How to manage workforce absence over Christmas
Workplace absence levels typically increase during the winter months, but Christmas is a hotspot for absenteeism, with festive parties and ‘day after the night before’ sick days presenting additional challenges for business owners.
While some firms experience a surge in sales of products and services during the festive season, others see a slowdown, while some down tools completely.
Managing your workforce properly is imperative to ensure your business runs seamlessly during the transition period between Christmas and New Year. So how well prepared is your firm to take on the festive season? Here are my top tips for effectively maintaining a stable workforce.
Annual leave over Christmas
Policies will vary from firm to firm, with some businesses having a shutdown period and requiring staff to take mandatory annual leave. Others may require minimal staff levels, while some will need to hire temporary workers to service additional demand.
Employee shortfalls can be managed by:
- Determining periods when leave can and cannot be taken;
- Determining the number of staff that can take leave at any one time;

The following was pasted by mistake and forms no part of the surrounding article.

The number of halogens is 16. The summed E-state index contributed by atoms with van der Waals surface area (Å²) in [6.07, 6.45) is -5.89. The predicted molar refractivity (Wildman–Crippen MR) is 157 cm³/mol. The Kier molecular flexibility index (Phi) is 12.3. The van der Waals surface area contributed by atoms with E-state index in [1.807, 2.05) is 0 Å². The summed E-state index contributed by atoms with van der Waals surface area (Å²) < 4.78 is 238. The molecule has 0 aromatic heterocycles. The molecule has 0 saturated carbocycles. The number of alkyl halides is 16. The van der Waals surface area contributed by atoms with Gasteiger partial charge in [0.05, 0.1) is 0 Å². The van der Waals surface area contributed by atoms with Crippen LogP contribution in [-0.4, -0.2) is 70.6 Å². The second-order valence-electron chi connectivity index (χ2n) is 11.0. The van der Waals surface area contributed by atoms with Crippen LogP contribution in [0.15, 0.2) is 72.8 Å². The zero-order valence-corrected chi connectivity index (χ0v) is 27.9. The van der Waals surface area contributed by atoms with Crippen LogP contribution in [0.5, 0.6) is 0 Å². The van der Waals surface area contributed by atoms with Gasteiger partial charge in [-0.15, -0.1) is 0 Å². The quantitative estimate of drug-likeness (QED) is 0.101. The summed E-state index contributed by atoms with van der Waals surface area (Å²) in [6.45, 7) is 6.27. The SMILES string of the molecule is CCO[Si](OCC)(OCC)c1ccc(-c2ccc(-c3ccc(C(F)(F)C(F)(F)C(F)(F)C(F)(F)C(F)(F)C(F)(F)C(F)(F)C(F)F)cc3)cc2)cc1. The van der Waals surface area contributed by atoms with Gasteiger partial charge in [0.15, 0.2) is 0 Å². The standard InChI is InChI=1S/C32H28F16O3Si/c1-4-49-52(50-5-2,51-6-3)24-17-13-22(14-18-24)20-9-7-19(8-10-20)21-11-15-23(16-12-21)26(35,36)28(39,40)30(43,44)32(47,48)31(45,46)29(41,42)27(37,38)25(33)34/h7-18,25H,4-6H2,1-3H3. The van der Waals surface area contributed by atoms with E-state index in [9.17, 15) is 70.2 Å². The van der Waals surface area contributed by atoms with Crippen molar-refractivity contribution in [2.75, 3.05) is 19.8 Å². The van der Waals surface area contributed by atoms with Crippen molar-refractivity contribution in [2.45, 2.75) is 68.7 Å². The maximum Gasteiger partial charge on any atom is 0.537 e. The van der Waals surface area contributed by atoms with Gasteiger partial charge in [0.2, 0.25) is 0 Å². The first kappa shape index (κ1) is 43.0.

- Clearly stating procedures for requesting time off in contracts of employment;
- Being fair and consistent with all staff when dealing with annual leave requests.
Dealing with sickness absence
People pulling a ‘sickie’ is another area of concern that employers must contend with.
Business owners must ensure they keep in line with company sickness policies over the festive period too, ensuring proper ‘back to work’ interviews are completed following an employee’s return from sickness leave.
This will help determine whether the sickness absence is genuine, and will flag up whether disciplinary action needs to be taken if someone has ‘pulled a sickie’.
Employers should issue a statement ahead of Christmas parties, reminding staff about behaviour and expected conduct, while also advising on the effects of excess alcohol consumption. This can also help act as a deterrent to employees planning on calling in sick.
Adverse weather conditions
As we move into an era of modern working, employees are entitled to flexible working options and the ability to work from home, so firms must ensure they have a flexible working policy in place.
Firms should also consider introducing an adverse weather policy to advise staff on what action should be taken and who to report to if they are unable to get to work because of bad weather.
This should clearly communicate procedures relating to issues including disruptions to public transport, workplace closure, whether employees who fail to turn up to work will be paid and any associated disciplinary sanctions.
Firms must also remember that any staff working from home will need access to digital files, as well as equipment such as phones, laptops and an internet connection.
For more information on managing absence at work, contact Michael Shroot on Michael.Shroot@whnsolicitors.co.uk or 0161 761 8087